Donald Trump and Congress traded threats Wednesday in a growing impeachment scandal that threatens to engulf the White House in what the president claimed is a "coup."
The power struggle between Trump -- accused of leaning on Ukraine's president to dig up dirt on one of his main 2020 election rivals -- and congressional Democrats entered ever more volatile territory.
Adam Schiff, the Democrat leading the impeachment probe in the lower chamber of Congress, told reporters there is a "real sense of urgency" to press forward.
Trump fought back with language that would once have been inconceivable for a president, including his claim late Tuesday on Twitter that this is "not an impeachment, it is a COUP."
On Wednesday he tweeted that Schiff was "sick" and should resign. Earlier, he had called for Schiff's arrest.
Trump insists that he did nothing wrong in a phone call with Ukrainian leader Volodymyr Zelensky and on Wednesday got support from Russia's President Vladimir Putin, who said he saw "nothing compromising" in the conversation.
Given Trump's controversial history with Putin, it was unlikely that the Kremlin leader's backing would do much to calm waters back in Washington.
After keeping pronouncements mostly to Twitter over the last week, Trump was due to give a news conference alongside visiting Finnish President Sauli Niinisto.
He may also talk to journalists earlier when Niinisto arrives at around midday in Washington (1600 GMT).
- Congress pushes back -
Trump is accused of having pressured Zelensky to help him by opening a corruption investigation against leading Democratic presidential candidate Joe Biden in a July 25 phone call.
He is alleged to have suggested that military equipment Ukraine sought to beef up its defenses against Russia would be contingent on him getting that favor.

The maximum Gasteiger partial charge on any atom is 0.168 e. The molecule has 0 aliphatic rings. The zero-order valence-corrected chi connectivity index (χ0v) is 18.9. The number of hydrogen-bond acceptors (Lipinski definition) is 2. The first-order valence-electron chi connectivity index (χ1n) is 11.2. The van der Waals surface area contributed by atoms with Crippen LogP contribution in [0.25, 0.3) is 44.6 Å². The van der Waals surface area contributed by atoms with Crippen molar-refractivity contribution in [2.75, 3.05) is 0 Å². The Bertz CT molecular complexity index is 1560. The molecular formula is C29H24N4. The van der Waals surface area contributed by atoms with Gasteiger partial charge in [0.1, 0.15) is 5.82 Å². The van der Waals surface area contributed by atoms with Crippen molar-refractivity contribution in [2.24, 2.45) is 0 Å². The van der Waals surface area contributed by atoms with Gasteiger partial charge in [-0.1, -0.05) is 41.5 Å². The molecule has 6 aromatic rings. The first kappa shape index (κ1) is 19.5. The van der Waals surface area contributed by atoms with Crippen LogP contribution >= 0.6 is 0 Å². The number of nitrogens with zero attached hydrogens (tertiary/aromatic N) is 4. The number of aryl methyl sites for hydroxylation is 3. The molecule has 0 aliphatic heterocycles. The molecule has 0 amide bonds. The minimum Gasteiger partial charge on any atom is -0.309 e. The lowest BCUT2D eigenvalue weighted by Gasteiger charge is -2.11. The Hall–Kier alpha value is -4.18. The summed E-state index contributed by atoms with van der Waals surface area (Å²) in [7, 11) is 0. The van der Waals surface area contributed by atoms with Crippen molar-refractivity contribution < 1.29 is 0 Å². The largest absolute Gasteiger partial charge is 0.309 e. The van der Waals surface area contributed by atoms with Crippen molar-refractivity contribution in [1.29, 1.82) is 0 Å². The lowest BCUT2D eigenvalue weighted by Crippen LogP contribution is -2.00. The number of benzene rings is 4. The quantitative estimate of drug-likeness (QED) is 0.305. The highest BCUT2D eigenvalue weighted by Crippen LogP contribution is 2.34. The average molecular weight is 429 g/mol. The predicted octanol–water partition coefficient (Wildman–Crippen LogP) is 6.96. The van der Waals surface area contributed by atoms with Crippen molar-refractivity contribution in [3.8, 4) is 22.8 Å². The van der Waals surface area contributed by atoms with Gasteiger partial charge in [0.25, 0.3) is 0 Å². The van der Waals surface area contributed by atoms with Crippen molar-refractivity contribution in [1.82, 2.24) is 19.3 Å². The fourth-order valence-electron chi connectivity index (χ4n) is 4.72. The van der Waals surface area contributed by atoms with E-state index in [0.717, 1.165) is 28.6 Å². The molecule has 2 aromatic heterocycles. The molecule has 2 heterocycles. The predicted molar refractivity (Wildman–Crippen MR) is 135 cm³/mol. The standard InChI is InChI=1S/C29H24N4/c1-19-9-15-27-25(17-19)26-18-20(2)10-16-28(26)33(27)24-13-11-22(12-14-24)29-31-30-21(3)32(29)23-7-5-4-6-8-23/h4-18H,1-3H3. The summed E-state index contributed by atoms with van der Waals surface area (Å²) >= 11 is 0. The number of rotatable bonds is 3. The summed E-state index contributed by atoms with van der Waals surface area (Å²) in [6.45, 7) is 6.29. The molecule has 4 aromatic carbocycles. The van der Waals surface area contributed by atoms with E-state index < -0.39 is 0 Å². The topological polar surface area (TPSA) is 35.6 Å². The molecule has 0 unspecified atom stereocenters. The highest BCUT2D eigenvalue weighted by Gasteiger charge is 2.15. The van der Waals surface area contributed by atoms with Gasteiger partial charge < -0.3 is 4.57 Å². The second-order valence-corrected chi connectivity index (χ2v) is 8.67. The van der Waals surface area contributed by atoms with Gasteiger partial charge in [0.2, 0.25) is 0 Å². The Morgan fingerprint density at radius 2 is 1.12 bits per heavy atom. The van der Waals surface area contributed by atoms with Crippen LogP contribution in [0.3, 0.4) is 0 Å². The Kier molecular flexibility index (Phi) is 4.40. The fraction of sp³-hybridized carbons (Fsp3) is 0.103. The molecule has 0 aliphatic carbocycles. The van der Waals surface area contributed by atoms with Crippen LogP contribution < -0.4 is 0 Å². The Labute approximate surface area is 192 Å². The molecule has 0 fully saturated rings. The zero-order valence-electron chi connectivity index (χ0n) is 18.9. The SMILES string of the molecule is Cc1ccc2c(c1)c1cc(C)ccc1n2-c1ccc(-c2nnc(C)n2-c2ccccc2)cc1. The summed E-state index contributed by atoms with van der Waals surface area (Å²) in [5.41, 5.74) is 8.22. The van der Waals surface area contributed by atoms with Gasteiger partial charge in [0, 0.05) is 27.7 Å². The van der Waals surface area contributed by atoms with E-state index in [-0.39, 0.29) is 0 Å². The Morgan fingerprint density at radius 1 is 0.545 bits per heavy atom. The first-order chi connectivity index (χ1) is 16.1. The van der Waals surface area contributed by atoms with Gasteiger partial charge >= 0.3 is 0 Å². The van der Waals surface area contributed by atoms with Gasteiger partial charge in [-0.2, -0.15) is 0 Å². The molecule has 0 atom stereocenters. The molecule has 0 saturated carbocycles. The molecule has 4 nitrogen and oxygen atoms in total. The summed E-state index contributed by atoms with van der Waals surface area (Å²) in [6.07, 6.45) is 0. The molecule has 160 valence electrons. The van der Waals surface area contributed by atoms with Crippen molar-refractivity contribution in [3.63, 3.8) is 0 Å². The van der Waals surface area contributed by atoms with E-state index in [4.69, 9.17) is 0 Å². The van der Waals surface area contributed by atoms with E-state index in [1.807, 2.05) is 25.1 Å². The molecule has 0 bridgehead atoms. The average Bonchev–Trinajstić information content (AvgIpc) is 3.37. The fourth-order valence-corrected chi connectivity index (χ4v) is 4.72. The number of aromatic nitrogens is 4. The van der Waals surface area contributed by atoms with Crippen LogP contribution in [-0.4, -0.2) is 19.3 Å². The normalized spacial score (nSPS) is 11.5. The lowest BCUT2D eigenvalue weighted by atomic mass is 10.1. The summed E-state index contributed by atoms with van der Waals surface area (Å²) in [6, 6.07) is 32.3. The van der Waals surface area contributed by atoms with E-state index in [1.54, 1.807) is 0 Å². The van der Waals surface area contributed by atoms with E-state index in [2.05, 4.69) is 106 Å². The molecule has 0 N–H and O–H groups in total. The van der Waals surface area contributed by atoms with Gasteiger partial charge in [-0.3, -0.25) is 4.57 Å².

A whistleblower, so far only identified as someone from the intelligence services, went to the authorities with concerns about the phone call, triggering the impeachment inquiry.
Trump has likened the whistleblower to a spy and called for his or her identity to be made public, although by law whistleblowers are protected. He has also retweeted a warning that his removal from office could trigger "civil war."
Schiff on Wednesday called Trump's comments about the whistleblower a "blatant effort to intimidate witnesses."
The State Department's inspector general was due to brief congressional committees Wednesday on what it said were documents "related to the State Department and Ukraine."
It was not clear what that would entail, but the State Department is closely caught up in the probe, with Secretary of State Mike Pompeo confirming Wednesday previous reports that he listened in during the Zelensky call.
Earlier, Pompeo meanwhile accused Democrats of trying to "intimidate" and "bully" State Department employees. Democrats said he was "stonewalling" their investigation.
- First testimony -
Pompeo and Trump's controversial personal lawyer Rudy Giuliani have been subpoenaed to provide documents. Five diplomats have so far been summoned to testify.
Pompeo suggested that the committees could be forced to subpoena the five officials, and that the State Department and White House could seek to limit what they can talk about.
"I will use all means at my disposal to prevent and expose any attempts to intimidate the dedicated professionals whom I am proud to lead," Pompeo said.
News reports said the State Department's former special envoy to Ukraine, Kurt Volker, would testify Thursday and that the ex-ambassador to Kiev, Marie Yovanovitch, would appear behind closed doors on October 11.
Volker had been sought by Giuliani to help pressure Zelensky, while Yovanovitch was removed earlier this year as ambassador after she reportedly resisted that effort.
Pompeo himself risks greater pressure after the Democratic heads of the three investigating congressional committees said his being in on the phone call made him "a fact witness."
The Democrats say that subpoenas could also be issued to force White House compliance with their demands for documentation.
"We're not fooling around here," Schiff said.
"We don't want this to drag on months and months and months, which appears to be the administration's strategy."